“This time, I am not the dumb girl. I am the smart girl. Jenny is the dumb girl because she let or is letting her dumb feelings get the best of her. She told another coworker, and I quote, ‘I think I’m falling for him.’ DO NOT TRY THIS AT HOME. Getting attached to someone is not good.”

One of the biggest themes in the novel is the drive of the id. This urge to destroy and consume is reflected in the title, and it is not limited to Lilith seeking to destroy herself. Matt, too, expresses an interest in succumbing to “bad” temptations, at one point showing Lilith his copy of the Satanic Bible, a text that emphasizes and celebrates the primitive wants of humankind. This focus on the self at the expense of others extends to the relationship between the three lovers. Despite the abstract rules imposed by Frankie regarding their sexual arrangement (Matt can never be with Lilith outside of Frankie’s presence, for instance), Lilith and Matt begin to test these boundaries, placing their mutual desire for each other over respect for Frankie. Constantly, the characters are faced with offsetting their animal sides with their human sides, balancing the intoxicating pull of Eros and Thanatos.

Love and sex are complexities of the human experience, and Nash does a brilliant job of depicting that any character can be cruel. There are no real losers in Animals Eat Each Other, but there are no clear winners, either, with every character equal parts good and bad. To an outside eye, Lilith might appear a backstabbing homewrecker, but once the feelings and motives are parsed out, it is evident that there is much more bubbling beneath the surface for every character. Lilith fiends for being wanted, even when it means destroying relationships. Sam uses Lilith and Jenny for sex and rarely reciprocates with anything more substantial than lust. Frankie has an outrageous temper and commits domestic violence against Matt. Matt can’t commit to anyone, not even the mother of his child. As I read the book, I found myself hating this character or that character, but only for a little while. At one point, I hated Lilith for actively trying to break up a couple with a child; at another, I blamed Frankie and Matt for using Lilith to try to fix their relationship. Nash, however, never passes judgments on her characters, and she doesn’t let her reader pass judgment, either, at least not for long. When it comes to the intricate ties between Lilith and the people in her life, there is nobody who is without blame.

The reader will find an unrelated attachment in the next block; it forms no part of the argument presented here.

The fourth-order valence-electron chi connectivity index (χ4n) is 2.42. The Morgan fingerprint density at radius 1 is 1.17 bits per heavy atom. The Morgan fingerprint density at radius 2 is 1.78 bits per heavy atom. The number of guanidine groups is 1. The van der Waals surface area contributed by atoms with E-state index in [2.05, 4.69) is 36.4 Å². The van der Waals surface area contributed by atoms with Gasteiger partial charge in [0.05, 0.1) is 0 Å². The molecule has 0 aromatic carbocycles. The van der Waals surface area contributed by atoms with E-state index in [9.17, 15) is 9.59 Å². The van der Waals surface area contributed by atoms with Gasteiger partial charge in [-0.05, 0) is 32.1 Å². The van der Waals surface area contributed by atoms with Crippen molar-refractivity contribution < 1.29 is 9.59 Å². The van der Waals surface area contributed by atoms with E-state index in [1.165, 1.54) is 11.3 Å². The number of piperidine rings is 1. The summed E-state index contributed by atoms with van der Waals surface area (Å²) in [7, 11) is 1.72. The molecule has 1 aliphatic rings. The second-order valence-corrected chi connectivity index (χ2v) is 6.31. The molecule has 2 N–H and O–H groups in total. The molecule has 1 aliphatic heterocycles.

“I was a pet though. It is important to remember that. What it means to be chosen first is different — to be under the arms of someone, close to the ribs. Right up next to the chest, but not in the heart. Lilith, a pet who isn’t from the body of man.”

With Animals Eat Each Other, everything is broken and beautiful, and the reader is forced to reconsider his expectations for a young woman coming of age in the modern world. Although the best example of Nash’s brilliance as a writer lies with her expertise in building tension between her multi-faceted characters, she excels across the board. She maintains the tautness and pace of a short story while allowing the characters’ conflicts to breathe and expand outward. This is a supremely gripping work, and I was invested the whole way, often sneaking paragraphs at work because I couldn’t resist reading it. Finally, Nash’s command of language is incredible, as she builds exquisitely lyrical passages without ever straying into sentimentality. Her debut work is a pure triumph that embraces brevity and minimalism while reaching far outside its pages. Animals Eat Each Other is a remarkable novel that crackles from beginning to end.

JEN CORRIGAN is a Prose Editor for Alternating Current Press and a Staff Book Reviewer for The Coil. A nominee for the 2017 Pushcart Prize, her prose has appeared or is forthcoming in The Rumpus, Pithead Chapel, The Tishman Review, Hypertext Magazine, and elsewhere. Visit her at jen-corrigan.com.